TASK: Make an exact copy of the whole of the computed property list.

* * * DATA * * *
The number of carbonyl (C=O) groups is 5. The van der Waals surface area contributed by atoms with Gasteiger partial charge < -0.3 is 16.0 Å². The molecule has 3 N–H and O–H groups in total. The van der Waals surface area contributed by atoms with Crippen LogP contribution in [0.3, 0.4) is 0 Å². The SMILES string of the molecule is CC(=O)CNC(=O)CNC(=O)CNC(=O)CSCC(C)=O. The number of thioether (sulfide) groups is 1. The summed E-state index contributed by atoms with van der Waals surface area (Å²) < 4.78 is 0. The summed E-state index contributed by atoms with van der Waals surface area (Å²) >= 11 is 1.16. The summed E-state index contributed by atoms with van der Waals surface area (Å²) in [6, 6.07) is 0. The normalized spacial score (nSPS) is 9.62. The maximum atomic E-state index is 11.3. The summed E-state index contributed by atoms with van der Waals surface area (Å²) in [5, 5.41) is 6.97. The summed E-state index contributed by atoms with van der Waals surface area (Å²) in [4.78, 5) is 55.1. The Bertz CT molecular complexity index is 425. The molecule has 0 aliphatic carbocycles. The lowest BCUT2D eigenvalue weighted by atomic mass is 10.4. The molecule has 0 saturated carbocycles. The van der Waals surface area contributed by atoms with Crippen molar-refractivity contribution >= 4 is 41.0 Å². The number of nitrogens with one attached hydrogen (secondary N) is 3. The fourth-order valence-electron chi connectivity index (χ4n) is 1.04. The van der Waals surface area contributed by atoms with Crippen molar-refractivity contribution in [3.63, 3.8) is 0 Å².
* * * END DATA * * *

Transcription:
The number of carbonyl (C=O) groups is 5. The van der Waals surface area contributed by atoms with Gasteiger partial charge < -0.3 is 16.0 Å². The molecule has 3 N–H and O–H groups in total. The van der Waals surface area contributed by atoms with Crippen LogP contribution in [0.3, 0.4) is 0 Å². The SMILES string of the molecule is CC(=O)CNC(=O)CNC(=O)CNC(=O)CSCC(C)=O. The number of thioether (sulfide) groups is 1. The summed E-state index contributed by atoms with van der Waals surface area (Å²) < 4.78 is 0. The summed E-state index contributed by atoms with van der Waals surface area (Å²) >= 11 is 1.16. The summed E-state index contributed by atoms with van der Waals surface area (Å²) in [6, 6.07) is 0. The normalized spacial score (nSPS) is 9.62. The maximum atomic E-state index is 11.3. The summed E-state index contributed by atoms with van der Waals surface area (Å²) in [5, 5.41) is 6.97. The summed E-state index contributed by atoms with van der Waals surface area (Å²) in [4.78, 5) is 55.1. The Bertz CT molecular complexity index is 425. The molecule has 0 aliphatic carbocycles. The lowest BCUT2D eigenvalue weighted by atomic mass is 10.4. The molecule has 0 saturated carbocycles. The van der Waals surface area contributed by atoms with Crippen molar-refractivity contribution >= 4 is 41.0 Å². The number of nitrogens with one attached hydrogen (secondary N) is 3. The fourth-order valence-electron chi connectivity index (χ4n) is 1.04. The van der Waals surface area contributed by atoms with Crippen molar-refractivity contribution in [3.63, 3.8) is 0 Å².